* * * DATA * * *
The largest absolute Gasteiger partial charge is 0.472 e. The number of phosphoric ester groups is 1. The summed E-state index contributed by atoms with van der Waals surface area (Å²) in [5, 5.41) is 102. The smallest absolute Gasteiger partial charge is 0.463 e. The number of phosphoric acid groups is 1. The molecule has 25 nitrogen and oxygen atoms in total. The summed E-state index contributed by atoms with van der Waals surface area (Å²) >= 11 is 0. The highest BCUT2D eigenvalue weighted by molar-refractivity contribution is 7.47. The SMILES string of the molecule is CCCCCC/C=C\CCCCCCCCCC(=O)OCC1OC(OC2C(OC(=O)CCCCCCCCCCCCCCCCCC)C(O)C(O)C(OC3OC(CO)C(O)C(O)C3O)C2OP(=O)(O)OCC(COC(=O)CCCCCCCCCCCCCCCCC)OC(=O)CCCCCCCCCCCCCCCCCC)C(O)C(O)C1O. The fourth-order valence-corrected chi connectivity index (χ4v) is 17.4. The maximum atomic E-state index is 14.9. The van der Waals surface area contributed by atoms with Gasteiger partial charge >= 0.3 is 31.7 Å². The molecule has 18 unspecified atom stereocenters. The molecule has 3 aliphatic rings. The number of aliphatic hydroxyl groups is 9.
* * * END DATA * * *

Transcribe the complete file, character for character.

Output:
The largest absolute Gasteiger partial charge is 0.472 e. The number of phosphoric ester groups is 1. The summed E-state index contributed by atoms with van der Waals surface area (Å²) in [5, 5.41) is 102. The smallest absolute Gasteiger partial charge is 0.463 e. The number of phosphoric acid groups is 1. The molecule has 25 nitrogen and oxygen atoms in total. The summed E-state index contributed by atoms with van der Waals surface area (Å²) >= 11 is 0. The highest BCUT2D eigenvalue weighted by molar-refractivity contribution is 7.47. The SMILES string of the molecule is CCCCCC/C=C\CCCCCCCCCC(=O)OCC1OC(OC2C(OC(=O)CCCCCCCCCCCCCCCCCC)C(O)C(O)C(OC3OC(CO)C(O)C(O)C3O)C2OP(=O)(O)OCC(COC(=O)CCCCCCCCCCCCCCCCC)OC(=O)CCCCCCCCCCCCCCCCCC)C(O)C(O)C1O. The fourth-order valence-corrected chi connectivity index (χ4v) is 17.4. The maximum atomic E-state index is 14.9. The van der Waals surface area contributed by atoms with Gasteiger partial charge >= 0.3 is 31.7 Å². The molecule has 18 unspecified atom stereocenters. The molecule has 3 aliphatic rings. The number of aliphatic hydroxyl groups is 9.